306 Real St. (Alabang-Zapote Road),
Brgy. Talon Uno, Las Piñas City
Telephone: (02) 875-3377; 871-6970
3. Gift-Wrapping – Chiqui Barretto got started with her first Wrap It Up! gift-wrapping shop in Calamba, Laguna, in 2000 by simply spending on transportation to Divisoria to get her initial supplies.
She went into the gift-wrapping business without really intending to. She had a desktop printing shop at Waltermart in Calamba, Laguna, a franchised business called Personalized Greeting that she has been running since 1998. Her shop is right beside the Abenson appliance store, and it just so happened that customers buying appliances for gift-giving got into the habit of buying rolled gift-wrapping paper from Barretto’s shop.
In time the Abenson customers started asking Barretto to gift-wrap their appliances as well. Although it was not her shop’s line of business, Barretto would agree to personally wrap the appliances so as not to disappoint the people asking for the service. The volume of the gift-wrapping orders then grew to a point that Barretto decided to make gift-wrapping a regular business.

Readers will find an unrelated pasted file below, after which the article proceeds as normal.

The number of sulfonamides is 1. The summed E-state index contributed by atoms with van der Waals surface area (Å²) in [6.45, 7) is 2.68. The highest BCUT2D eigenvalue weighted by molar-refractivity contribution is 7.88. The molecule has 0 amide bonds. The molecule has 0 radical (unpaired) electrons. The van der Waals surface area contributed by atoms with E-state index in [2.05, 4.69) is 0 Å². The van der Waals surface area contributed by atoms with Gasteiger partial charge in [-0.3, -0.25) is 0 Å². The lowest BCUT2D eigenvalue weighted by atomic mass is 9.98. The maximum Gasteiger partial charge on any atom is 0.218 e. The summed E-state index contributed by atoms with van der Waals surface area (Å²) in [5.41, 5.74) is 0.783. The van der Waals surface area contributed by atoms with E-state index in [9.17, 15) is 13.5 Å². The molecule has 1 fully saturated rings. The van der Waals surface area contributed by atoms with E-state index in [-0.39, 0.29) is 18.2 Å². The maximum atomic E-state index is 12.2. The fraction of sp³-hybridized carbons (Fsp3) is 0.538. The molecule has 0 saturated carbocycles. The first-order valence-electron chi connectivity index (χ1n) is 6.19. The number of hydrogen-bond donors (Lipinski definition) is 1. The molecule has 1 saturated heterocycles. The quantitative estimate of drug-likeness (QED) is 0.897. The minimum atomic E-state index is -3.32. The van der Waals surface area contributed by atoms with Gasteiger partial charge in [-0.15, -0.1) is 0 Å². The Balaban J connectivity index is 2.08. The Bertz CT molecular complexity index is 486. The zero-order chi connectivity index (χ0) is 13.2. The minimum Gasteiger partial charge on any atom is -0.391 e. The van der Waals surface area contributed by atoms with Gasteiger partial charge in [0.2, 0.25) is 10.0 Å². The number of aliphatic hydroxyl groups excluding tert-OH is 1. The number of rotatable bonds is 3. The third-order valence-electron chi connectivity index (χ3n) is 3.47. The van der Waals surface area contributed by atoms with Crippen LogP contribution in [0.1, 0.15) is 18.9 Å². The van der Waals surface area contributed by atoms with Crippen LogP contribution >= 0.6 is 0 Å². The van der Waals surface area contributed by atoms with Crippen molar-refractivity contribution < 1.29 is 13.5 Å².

4. Thai Massage – Preeyada Saengpradab and her husband Roland Saenz de Tejada opened Preeyada’s Real Thai Massage in 2008 in Bacoor, Cavite, with only two dozens of towels they had purchased from Divisoria.
Preeyada and her husband Roland, who are used to getting a massage every week, got into the Thai massage business because they could not get the real Thai massage from the local parlors.
Not having enough capital to put up a massage parlor, though, she started with a home spa/massage service in 2008. She would call potential clients using her personal mobile phone, and her husband Roland would provide her with flyers to be distributed to the nearby villages. She has since trained six people as therapists to help her handle her growing clientele.
PREEYADA’S REAL THAI MASSAGE
3F Greenboro Bldg., Verdana Village Center, Daanghari Road, Bacoor, Cavite
Telephones: (02) 482-1118; (046) 517-0131
E-mail: [email protected]
5. Catering & Videoke – Mary Maranan and husband Aristeo put up only P450 in 1980 to start a small restaurant, Mary’s Eatery, in San Fernando, La Union.